Thursday, June 10, 2010

Spotlight on..... Tomatoes

Tomatoes are one of the most widely consumed produce items in North America. Our blog entry this week pays homage to this, and is all about the tomato, from less known facts, market info, and handling tips.

Did you know?

The tomato is also known as the love apple, and one pound of its seed can produce up to 140,000 plants. One of the most debated questions regarding the tomato is if it is a fruit or vegetable. Botanically, the tomato is a fruit of the vine. But many people think of it as a vegetable. In 1893, the United States Supreme Court ruled that for the purposed of levying a tariff, the tomato would be regarded as a vegetable.

A hothouse tomato only has 21 calories, is very high vitamin C and potassium, is a source of folacin and Vitamin A, and is fat free!

The Market

According to The Packer website, tomatoes tied with potatoes as the No. 1 most purchased vegetable in 2009. That's a jump from fourth spot in 2008. Leading the pack variety wise is the traditional round beefsteak, a popular choice for salads, recipes, and side dishes.

Florida is the United States largest producer of fresh tomatoes, with a season ranging from October to June, and with their season winding down, Florida is hoping for a better start to their season than what was seen in 2010.

Hothouse tomatoes are grown year round and offer complete climate control, maximum light conditions, and reduce pest and weather pressures. Notable greenhouse locations in North America include various areas in California (Oxnard, for example) and British Columbia (Delta, for example).

Handling Tips

Field tomatoes come out of the fields and go into "gas rooms" for ripening purposes. This is a critical process in the ripening stage and will determine how tomatoes are to be handled in transit.

Most customers will request colour and stage updates for each day of transit. Below are the colour and stage categories most commonly used:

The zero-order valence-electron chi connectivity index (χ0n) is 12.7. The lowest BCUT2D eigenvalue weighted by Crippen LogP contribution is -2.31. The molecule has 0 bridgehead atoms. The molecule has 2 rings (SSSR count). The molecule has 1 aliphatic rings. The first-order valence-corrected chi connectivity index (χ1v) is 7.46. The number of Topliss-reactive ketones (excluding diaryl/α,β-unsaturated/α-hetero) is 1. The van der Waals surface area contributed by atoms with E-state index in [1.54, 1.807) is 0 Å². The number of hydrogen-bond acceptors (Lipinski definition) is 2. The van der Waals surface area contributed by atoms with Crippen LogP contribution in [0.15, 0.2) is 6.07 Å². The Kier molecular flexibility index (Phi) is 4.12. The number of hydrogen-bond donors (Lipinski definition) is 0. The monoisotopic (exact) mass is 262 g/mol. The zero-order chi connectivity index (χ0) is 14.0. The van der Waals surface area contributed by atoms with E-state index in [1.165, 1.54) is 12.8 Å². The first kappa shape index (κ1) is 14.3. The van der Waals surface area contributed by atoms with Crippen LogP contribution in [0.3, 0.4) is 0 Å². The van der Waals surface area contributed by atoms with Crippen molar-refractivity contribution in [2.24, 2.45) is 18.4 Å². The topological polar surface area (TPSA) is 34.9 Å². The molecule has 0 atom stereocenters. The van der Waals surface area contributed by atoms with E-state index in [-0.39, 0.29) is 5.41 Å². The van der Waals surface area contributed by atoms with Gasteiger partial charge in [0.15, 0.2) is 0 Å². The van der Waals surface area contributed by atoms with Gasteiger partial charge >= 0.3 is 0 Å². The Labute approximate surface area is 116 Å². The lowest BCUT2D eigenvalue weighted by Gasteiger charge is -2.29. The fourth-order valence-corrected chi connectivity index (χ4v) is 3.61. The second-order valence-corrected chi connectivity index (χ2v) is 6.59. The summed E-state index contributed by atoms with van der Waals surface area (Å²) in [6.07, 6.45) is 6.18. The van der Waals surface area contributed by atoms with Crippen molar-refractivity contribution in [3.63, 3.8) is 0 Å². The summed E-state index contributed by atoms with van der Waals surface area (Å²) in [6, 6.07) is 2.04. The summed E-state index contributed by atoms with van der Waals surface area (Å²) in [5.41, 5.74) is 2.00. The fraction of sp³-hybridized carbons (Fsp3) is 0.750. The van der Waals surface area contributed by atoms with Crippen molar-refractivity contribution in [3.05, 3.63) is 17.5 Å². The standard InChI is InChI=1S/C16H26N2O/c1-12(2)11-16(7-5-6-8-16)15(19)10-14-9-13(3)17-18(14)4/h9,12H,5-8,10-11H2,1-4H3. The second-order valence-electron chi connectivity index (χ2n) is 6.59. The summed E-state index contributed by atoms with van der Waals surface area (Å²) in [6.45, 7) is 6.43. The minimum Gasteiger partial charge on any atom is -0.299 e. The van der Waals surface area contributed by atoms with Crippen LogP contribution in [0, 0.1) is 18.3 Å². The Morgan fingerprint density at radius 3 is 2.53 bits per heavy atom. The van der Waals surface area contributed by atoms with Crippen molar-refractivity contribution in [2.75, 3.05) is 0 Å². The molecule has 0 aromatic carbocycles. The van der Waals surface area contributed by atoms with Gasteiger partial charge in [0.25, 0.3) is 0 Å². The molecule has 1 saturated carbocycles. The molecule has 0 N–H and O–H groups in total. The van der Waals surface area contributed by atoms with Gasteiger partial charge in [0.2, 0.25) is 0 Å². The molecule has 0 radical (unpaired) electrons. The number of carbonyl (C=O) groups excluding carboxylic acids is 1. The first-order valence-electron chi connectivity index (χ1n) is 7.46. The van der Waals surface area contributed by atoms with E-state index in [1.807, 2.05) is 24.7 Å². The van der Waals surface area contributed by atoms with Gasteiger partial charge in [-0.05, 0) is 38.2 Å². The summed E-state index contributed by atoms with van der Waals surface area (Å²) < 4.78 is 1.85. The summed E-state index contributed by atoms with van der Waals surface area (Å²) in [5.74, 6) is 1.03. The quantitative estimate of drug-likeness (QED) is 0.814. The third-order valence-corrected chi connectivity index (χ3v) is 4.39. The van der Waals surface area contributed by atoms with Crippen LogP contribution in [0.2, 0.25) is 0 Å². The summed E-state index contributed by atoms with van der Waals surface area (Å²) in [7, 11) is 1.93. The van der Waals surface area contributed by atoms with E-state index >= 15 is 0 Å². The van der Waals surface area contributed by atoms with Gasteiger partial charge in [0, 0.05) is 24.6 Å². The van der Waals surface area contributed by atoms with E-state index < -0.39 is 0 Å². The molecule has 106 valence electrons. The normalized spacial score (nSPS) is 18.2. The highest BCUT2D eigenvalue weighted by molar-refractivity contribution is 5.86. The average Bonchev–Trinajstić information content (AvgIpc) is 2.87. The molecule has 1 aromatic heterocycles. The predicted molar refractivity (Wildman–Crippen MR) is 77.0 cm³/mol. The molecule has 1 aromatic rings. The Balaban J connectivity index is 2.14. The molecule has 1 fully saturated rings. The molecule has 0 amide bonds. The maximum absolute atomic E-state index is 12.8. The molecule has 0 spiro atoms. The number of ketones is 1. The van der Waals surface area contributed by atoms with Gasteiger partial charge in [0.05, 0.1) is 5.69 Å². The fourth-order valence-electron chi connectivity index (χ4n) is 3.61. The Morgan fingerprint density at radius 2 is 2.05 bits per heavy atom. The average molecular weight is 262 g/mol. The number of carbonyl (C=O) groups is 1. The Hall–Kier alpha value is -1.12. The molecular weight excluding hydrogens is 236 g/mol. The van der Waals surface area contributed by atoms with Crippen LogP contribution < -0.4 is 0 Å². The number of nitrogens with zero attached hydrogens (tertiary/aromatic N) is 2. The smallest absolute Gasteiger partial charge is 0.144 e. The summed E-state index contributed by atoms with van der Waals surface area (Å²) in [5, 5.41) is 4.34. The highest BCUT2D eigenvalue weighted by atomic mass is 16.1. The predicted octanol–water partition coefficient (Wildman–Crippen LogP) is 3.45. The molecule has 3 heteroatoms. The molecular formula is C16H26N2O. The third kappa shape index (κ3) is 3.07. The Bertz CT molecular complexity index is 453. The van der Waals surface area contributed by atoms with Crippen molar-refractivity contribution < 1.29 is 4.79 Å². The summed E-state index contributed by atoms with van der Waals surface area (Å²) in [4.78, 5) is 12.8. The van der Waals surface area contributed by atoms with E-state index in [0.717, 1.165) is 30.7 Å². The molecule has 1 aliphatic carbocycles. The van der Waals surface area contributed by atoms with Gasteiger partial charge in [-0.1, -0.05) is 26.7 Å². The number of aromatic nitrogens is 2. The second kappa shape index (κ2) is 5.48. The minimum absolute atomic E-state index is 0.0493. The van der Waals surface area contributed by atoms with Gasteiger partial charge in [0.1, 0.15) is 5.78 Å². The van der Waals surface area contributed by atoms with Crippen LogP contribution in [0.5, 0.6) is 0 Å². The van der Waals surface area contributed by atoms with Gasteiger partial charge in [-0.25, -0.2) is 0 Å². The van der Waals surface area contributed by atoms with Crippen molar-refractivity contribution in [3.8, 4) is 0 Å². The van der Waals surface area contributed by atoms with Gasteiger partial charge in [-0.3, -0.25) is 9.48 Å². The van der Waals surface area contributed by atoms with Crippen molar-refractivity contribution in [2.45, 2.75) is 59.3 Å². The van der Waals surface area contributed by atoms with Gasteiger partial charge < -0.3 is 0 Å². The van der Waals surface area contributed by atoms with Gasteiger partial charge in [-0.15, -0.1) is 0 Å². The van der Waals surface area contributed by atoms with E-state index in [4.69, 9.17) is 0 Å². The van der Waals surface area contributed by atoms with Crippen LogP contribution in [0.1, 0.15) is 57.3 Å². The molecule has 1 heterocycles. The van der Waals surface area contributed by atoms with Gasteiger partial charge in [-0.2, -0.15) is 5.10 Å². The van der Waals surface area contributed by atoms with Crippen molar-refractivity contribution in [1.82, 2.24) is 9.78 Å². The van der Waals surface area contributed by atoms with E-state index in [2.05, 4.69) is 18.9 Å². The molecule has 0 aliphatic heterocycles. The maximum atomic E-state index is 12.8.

• Green - Stage 1 - The tomato surface is completely green. The shade of green may vary from light to dark.
  • Breakers - Stage 2 - There is a definite break of colour from green to tannish-yellow, pink, or red on 10% or less of the tomato surface
  • Turning - Stage 3 - Tannish-yellow, pink, or red colour shows on over 10% but no more than 30% of the surface of the tomato.
  • Pink - Stage 4 - Pink or red colour shows on over 30% but not more than 60% of the tomato surface.
  • Light Red - Stage 5 - Pinkish-red or red colour shows on over 60% but not more than 90% of the tomato surface
  • Red - Stage 6 - Red colour shows on over 90% of the tomato surface.

Load temperatures will be based on the initial colour report that must be provided at time of loading. All temperatures must be set to continuous. As tomatoes ripen while in transit, customer will often adjust temperature settings while product is in transit to achieve the desired ripeness upon delivery.

Proper handling of tomatoes during loading and while in transit will greatly assist in providing optimal product condition upon delivery.

Anything to add? Tell us what you think!! The tomato question endures, do you think of a tomato as a fruit or vegetable?

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